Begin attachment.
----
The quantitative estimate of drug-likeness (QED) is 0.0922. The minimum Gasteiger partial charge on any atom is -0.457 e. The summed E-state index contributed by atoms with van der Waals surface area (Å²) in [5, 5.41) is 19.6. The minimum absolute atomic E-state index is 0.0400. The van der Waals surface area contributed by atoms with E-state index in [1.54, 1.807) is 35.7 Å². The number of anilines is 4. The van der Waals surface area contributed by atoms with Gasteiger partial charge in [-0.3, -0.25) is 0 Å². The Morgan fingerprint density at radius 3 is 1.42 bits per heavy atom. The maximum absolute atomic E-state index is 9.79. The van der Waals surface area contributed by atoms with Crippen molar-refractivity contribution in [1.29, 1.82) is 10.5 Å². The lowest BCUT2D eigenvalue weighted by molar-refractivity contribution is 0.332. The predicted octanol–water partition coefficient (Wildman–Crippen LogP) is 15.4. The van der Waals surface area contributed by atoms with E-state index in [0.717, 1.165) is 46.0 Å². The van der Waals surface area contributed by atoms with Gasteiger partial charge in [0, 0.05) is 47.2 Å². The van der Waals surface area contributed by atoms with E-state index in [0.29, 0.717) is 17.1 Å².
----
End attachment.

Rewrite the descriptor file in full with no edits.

The quantitative estimate of drug-likeness (QED) is 0.0922. The minimum Gasteiger partial charge on any atom is -0.457 e. The summed E-state index contributed by atoms with van der Waals surface area (Å²) in [5, 5.41) is 19.6. The minimum absolute atomic E-state index is 0.0400. The van der Waals surface area contributed by atoms with E-state index in [1.54, 1.807) is 35.7 Å². The number of anilines is 4. The van der Waals surface area contributed by atoms with Gasteiger partial charge in [-0.3, -0.25) is 0 Å². The Morgan fingerprint density at radius 3 is 1.42 bits per heavy atom. The maximum absolute atomic E-state index is 9.79. The van der Waals surface area contributed by atoms with Crippen molar-refractivity contribution in [1.29, 1.82) is 10.5 Å². The lowest BCUT2D eigenvalue weighted by molar-refractivity contribution is 0.332. The predicted octanol–water partition coefficient (Wildman–Crippen LogP) is 15.4. The van der Waals surface area contributed by atoms with E-state index in [0.717, 1.165) is 46.0 Å². The van der Waals surface area contributed by atoms with Gasteiger partial charge in [0, 0.05) is 47.2 Å². The van der Waals surface area contributed by atoms with E-state index in [0.29, 0.717) is 17.1 Å².